Has This Been Replicated?
No, it's not embryonic stem cells this time.
Irina Ermakova, a scientist at the Russian Academy of Sciences tried testing a common GMO, Roundup Ready soybeans, on pregnant rats and found they apparently damaged the rats offspring:
I have a few questions:
Ermakova’s first surprise came when her pregnant rats started giving birth. Some pups from GM-fed mothers were quite a bit smaller. After 2 weeks, 36% of them weighed less than 20 grams, compared to about 6% from the other groups (see photo).
But the real shock came when the rats started dying. Within three weeks, 25 of the 45 (55.6%) rats from the GM soy group died, compared to only 3 of 33 (9%) from the non-GM soy group and 3 of 44 (6.8%) from the non-soy controls.
Has this been replicated? Some of the embryonic stem-cell results were just made up.
Have there been any similar experiments?
Was this a matter of random variation? If scientists try testing something a few hundred times, some of the results will be apparently improbable.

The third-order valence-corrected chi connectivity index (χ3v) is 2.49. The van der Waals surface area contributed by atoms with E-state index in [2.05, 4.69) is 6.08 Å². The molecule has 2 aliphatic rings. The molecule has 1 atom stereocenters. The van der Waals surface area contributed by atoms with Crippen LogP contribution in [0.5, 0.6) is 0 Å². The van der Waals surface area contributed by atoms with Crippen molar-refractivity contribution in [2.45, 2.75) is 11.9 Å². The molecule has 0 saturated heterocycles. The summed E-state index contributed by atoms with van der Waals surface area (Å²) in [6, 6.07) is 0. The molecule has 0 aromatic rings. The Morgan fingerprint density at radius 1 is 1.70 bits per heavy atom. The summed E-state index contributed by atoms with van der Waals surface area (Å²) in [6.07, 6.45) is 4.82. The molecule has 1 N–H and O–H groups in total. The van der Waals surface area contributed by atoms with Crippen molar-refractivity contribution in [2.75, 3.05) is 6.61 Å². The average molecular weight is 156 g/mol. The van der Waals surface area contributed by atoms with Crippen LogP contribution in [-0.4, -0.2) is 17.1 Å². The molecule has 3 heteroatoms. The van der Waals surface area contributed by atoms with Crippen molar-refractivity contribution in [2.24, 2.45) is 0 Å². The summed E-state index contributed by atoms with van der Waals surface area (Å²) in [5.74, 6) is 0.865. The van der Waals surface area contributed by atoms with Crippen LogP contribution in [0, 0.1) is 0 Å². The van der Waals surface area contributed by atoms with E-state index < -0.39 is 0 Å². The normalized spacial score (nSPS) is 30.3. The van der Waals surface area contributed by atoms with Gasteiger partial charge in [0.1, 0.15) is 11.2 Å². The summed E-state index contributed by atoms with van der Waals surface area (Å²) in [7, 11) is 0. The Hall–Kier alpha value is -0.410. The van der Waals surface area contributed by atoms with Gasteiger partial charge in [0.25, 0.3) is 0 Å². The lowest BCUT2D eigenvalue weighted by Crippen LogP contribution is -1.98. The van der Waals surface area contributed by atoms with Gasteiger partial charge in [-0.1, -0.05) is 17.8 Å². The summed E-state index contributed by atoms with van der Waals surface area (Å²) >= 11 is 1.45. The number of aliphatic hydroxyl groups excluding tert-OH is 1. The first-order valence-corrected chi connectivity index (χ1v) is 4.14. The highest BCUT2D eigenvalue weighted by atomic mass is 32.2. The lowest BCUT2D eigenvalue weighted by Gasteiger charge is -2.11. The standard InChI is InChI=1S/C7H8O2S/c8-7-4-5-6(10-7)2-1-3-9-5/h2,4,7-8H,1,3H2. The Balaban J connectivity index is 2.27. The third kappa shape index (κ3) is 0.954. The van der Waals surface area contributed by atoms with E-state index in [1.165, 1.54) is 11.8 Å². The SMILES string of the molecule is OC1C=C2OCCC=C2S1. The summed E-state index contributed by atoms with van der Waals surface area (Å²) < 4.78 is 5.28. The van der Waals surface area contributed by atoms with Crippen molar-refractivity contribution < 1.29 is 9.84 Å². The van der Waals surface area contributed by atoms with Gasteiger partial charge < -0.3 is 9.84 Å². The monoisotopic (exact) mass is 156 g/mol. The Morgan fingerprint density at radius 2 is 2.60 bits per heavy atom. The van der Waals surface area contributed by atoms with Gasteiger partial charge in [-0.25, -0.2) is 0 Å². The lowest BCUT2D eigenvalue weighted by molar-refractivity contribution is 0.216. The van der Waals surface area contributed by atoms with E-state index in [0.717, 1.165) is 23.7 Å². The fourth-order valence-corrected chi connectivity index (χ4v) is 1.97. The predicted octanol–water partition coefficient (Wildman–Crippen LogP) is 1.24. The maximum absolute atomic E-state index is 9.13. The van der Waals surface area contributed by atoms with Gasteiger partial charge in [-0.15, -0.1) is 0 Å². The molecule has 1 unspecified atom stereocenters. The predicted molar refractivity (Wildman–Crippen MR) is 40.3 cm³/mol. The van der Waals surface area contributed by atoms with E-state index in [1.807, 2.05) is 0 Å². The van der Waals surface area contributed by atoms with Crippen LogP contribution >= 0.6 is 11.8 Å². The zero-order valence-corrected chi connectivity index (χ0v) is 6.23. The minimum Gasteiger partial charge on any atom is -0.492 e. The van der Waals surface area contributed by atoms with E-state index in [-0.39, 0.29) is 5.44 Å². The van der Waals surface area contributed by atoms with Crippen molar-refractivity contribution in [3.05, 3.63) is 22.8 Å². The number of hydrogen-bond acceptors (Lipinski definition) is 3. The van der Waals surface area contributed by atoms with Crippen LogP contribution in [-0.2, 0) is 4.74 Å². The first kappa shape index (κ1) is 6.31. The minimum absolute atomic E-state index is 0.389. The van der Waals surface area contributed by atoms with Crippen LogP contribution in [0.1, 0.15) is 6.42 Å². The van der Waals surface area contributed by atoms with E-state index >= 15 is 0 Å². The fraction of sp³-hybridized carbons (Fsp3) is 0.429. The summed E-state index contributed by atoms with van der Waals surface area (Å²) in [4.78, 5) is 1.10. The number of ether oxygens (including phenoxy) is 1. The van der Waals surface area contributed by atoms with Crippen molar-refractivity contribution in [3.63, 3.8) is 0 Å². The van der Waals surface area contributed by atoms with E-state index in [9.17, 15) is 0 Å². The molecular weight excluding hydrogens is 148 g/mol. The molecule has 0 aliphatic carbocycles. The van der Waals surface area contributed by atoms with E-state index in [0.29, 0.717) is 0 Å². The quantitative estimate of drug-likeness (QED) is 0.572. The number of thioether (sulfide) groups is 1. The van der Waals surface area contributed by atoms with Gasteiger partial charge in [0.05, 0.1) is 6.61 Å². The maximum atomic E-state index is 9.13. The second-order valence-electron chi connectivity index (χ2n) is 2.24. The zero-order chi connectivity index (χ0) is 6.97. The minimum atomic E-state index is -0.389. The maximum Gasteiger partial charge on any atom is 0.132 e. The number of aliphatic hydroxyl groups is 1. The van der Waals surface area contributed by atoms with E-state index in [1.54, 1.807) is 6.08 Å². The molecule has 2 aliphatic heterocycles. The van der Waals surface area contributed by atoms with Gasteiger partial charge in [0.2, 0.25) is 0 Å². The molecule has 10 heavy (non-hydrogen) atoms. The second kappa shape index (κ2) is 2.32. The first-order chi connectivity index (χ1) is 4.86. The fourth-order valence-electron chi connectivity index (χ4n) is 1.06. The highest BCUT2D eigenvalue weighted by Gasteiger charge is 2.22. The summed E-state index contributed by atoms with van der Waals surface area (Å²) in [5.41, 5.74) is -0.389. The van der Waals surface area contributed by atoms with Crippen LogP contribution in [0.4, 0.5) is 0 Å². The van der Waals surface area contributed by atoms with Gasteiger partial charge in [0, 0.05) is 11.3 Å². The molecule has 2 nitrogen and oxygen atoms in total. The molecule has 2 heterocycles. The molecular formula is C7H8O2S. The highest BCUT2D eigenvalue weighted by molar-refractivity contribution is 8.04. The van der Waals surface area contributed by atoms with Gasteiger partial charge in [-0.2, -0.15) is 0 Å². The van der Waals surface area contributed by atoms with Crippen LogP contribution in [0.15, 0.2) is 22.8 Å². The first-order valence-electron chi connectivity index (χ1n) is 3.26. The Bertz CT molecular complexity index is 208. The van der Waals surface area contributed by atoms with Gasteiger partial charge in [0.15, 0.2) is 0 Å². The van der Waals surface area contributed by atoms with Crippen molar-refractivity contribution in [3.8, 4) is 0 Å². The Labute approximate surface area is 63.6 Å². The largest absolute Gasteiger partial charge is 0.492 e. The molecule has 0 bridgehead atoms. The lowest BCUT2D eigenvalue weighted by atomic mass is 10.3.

Was this a matter of systematic error? Was the cage with the rats fed Roundup Ready soybeans cleaned properly?
What did the rats who weren't fed soybeans eat?
In the unlikely event there is something to this, could it be that Roundup Ready soybeans lack a vital nutrient? That would explain why they're deadly in an artificial environment but have not been associated with any birth-defect epidemic in the United States. The hypothetical nutrient might be common in other foods.
If there's nothing to this, will Project Censored acknowledge that?
While I was reading about the above, I noticed an alleged fact that is fascinating, if true:
This might be the start of a new version of the Nobel Prize sperm bank.
… Even the DNA in the mother’s food may be a factor. German scientists found fragments of DNA fed to pregnant mice in the brains of their newborn.
 Doerfler W; Schubbert R, “Uptake of foreign DNA from the environment: the gastrointestinal tract and the placenta as portals of entry,” Journal of molecular genetics and genetics Vol 242: 495-504, 1994